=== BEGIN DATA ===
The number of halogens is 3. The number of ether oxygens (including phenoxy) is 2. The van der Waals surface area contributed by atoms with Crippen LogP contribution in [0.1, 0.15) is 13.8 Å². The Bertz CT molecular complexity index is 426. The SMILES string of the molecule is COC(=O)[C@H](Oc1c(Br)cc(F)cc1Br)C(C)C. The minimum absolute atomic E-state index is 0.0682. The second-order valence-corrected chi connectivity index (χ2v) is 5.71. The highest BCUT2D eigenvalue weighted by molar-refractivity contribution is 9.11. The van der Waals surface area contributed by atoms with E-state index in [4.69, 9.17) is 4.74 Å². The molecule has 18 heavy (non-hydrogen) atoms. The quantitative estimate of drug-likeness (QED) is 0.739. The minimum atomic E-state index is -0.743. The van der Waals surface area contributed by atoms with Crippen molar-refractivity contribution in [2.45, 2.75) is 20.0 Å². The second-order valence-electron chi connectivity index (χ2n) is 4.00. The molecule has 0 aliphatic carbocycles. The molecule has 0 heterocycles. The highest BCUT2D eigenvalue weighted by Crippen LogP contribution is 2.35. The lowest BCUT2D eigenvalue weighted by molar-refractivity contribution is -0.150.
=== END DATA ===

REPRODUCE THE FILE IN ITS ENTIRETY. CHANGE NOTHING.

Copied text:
The number of halogens is 3. The number of ether oxygens (including phenoxy) is 2. The van der Waals surface area contributed by atoms with Crippen LogP contribution in [0.1, 0.15) is 13.8 Å². The Bertz CT molecular complexity index is 426. The SMILES string of the molecule is COC(=O)[C@H](Oc1c(Br)cc(F)cc1Br)C(C)C. The minimum absolute atomic E-state index is 0.0682. The second-order valence-corrected chi connectivity index (χ2v) is 5.71. The highest BCUT2D eigenvalue weighted by molar-refractivity contribution is 9.11. The van der Waals surface area contributed by atoms with E-state index in [4.69, 9.17) is 4.74 Å². The molecule has 18 heavy (non-hydrogen) atoms. The quantitative estimate of drug-likeness (QED) is 0.739. The minimum atomic E-state index is -0.743. The van der Waals surface area contributed by atoms with Crippen molar-refractivity contribution in [2.45, 2.75) is 20.0 Å². The second-order valence-electron chi connectivity index (χ2n) is 4.00. The molecule has 0 aliphatic carbocycles. The molecule has 0 heterocycles. The highest BCUT2D eigenvalue weighted by Crippen LogP contribution is 2.35. The lowest BCUT2D eigenvalue weighted by molar-refractivity contribution is -0.150.